innovation | Customer Service Solutions, Inc.

Find a Connection Point – Part 2: Situational Connection - 10/4/22


Last week we highlighted key topics to consider when you want to find Personal Connection Points with the customer.  Today, we’ll cover some key questions to ask to uncover information about today’s situation that you can use to establish a rapport with the customer.  This is Part 2 - Read more

Find a Connection Point – Part 1: Personal Connection - 9/27/22


Some people are born almost like a master at communication.  They know how to establish rapport with just about anybody, and they do so in a way that seems so natural and so real.  They can form relationships and be laughing with somebody they met two minutes ago like Read more

Be Proactive without being Pushy - 9/20/22


Delivering great customer service isn’t just about responding and reacting.  It’s also about being proactive.  Developing relationships involves reaching out first, not just extending our hand when somebody reaches out to us. But it’s all too clear that those of us who are in service roles prefer those roles to Read more

Be Kind to Yourself When the Customer Isn’t - 9/13/22


I was having a debrief call with one of my clients recently, and this was regarding a survey of employees who work events.  One of the survey questions asked employees for advice on how to improve the customer experience.  When the employees shared their input on the guest experience, Read more

Being the Emphatic Employee - 9/6/22


Empathy is the key quality of somebody who’s great at customer service.  We talk about it often - what it is, how to convey it, what it looks like, and how it makes the customer feel. But along with knowing how to be empathetic, we also need to know how Read more

The Good, the Really Good, and the Ugly of Customer Service - 8/30/22


Here are three helpful customer service stories.  They may not be from your specific industry, but it’s always good to learn from others. The Good… Paula submitted a ticket to the I.T. vendor.  Below the signature line in the reply she received was the following:  Please share your comments or needs Read more

A Great 2-Minute E-mail - 8/23/22


I know.  You probably get e-mails all the time from customers griping about some aspect of your organization or their experience.  You’ve got too much to do and too little time to do it.  I could not begin to tell you how many times I’ve been told by staff Read more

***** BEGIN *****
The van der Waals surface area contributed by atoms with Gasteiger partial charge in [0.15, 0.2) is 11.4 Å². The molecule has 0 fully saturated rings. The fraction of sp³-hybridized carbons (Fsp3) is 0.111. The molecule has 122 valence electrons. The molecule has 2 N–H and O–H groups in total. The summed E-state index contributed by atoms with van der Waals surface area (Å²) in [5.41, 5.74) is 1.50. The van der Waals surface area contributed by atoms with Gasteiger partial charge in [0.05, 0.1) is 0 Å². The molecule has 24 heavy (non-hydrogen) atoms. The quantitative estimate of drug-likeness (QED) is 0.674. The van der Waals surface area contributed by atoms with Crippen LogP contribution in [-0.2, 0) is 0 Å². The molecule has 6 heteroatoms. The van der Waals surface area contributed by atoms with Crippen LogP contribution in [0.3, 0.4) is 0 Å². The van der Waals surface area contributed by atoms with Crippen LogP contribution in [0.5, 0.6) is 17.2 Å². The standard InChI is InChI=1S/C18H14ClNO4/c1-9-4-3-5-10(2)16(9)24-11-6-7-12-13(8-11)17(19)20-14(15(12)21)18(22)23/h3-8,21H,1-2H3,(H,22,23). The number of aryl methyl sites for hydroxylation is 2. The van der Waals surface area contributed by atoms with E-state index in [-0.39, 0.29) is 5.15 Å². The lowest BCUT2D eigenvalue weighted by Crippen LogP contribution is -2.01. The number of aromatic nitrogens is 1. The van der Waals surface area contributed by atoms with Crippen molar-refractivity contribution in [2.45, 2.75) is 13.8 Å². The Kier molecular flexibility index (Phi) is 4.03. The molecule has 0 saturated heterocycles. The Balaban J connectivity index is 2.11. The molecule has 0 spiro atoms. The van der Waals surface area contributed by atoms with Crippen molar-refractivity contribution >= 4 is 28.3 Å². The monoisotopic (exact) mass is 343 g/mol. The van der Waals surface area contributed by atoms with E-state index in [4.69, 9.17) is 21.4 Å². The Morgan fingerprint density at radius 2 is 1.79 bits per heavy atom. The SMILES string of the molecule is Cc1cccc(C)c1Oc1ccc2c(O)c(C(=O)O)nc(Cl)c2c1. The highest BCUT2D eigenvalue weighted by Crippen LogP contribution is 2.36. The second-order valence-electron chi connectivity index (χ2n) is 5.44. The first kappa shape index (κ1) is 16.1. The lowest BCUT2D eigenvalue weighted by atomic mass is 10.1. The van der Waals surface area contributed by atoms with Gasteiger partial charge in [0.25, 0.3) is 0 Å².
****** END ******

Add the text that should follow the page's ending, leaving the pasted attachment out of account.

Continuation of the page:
When They Want to Talk to Your Boss - 8/16/22


“I want to talk to your supervisor.” That’s their opening salvo.  Before you can hardly finish your greeting, the customer is asking for your boss.  This is done by a customer who has tried to get an issue resolved, and it hasn’t worked, so they want to go to somebody Read more

When Passive Voice is a Good Thing - 8/9/22


It’s all your fault, Mr. Customer! We may want to shout it from the rooftops, but other than venting and absolving ourselves of guilt, this wouldn’t help much in the grand scheme of things. We have a customer sitting in front of us or on the phone, and maybe they are Read more

They’re Stressed, So You Can… - 8/2/22


Wow!  That customer looks stressed!  Maybe it’s their body language or their expressions; they could be fidgety or talking really fast. In the past, when we offered guidance in these situations, we focused on how to navigate the conversation step-by-step - what points to cover and what points to avoid. But Read more

The Resourceful Rep – 3/16/21

Posted on in Customer Service Tip of the Week Please leave a comment

One of our clients is seeking to develop Customer Service Standards.  We’re working with them to identify those key expectations of staff that will enable the organization to deliver a consistent high-level customer experience.  One of the key attributes that this organization is seeking from its team members is resourcefulness. So, how can you become even more resourceful?